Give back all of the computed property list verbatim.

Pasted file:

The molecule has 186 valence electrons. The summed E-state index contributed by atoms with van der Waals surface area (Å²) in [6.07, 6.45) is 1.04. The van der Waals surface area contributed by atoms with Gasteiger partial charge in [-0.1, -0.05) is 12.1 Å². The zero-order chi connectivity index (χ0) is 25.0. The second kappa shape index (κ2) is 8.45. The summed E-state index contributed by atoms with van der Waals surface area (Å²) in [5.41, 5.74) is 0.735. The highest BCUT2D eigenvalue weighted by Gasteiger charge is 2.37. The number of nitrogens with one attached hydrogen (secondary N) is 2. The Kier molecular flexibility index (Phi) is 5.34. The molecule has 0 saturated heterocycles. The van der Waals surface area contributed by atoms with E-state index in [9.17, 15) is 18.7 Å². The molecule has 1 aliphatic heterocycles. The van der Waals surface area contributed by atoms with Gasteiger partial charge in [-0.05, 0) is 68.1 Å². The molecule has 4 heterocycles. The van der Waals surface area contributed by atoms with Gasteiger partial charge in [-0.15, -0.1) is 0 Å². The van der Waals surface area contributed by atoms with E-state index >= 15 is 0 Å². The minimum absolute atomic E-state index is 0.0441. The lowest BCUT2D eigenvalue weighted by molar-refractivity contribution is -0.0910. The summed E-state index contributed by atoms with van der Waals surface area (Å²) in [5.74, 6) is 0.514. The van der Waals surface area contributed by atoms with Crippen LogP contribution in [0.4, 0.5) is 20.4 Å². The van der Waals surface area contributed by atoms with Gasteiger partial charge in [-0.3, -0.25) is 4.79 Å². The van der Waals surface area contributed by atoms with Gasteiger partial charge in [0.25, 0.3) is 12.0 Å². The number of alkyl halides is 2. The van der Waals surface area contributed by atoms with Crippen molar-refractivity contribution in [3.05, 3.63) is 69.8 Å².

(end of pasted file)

The molecule has 186 valence electrons. The summed E-state index contributed by atoms with van der Waals surface area (Å²) in [6.07, 6.45) is 1.04. The van der Waals surface area contributed by atoms with Gasteiger partial charge in [-0.1, -0.05) is 12.1 Å². The zero-order chi connectivity index (χ0) is 25.0. The second kappa shape index (κ2) is 8.45. The summed E-state index contributed by atoms with van der Waals surface area (Å²) in [5.41, 5.74) is 0.735. The highest BCUT2D eigenvalue weighted by Gasteiger charge is 2.37. The number of nitrogens with one attached hydrogen (secondary N) is 2. The Kier molecular flexibility index (Phi) is 5.34. The molecule has 0 saturated heterocycles. The van der Waals surface area contributed by atoms with E-state index in [9.17, 15) is 18.7 Å². The molecule has 1 aliphatic heterocycles. The van der Waals surface area contributed by atoms with Gasteiger partial charge in [-0.05, 0) is 68.1 Å². The molecule has 4 heterocycles. The van der Waals surface area contributed by atoms with Gasteiger partial charge in [-0.15, -0.1) is 0 Å². The van der Waals surface area contributed by atoms with E-state index >= 15 is 0 Å². The minimum absolute atomic E-state index is 0.0441. The lowest BCUT2D eigenvalue weighted by molar-refractivity contribution is -0.0910. The summed E-state index contributed by atoms with van der Waals surface area (Å²) in [5.74, 6) is 0.514. The van der Waals surface area contributed by atoms with Crippen LogP contribution in [0.4, 0.5) is 20.4 Å². The van der Waals surface area contributed by atoms with Gasteiger partial charge in [-0.3, -0.25) is 4.79 Å². The van der Waals surface area contributed by atoms with Gasteiger partial charge in [0.25, 0.3) is 12.0 Å². The number of alkyl halides is 2. The van der Waals surface area contributed by atoms with Crippen molar-refractivity contribution in [3.05, 3.63) is 69.8 Å².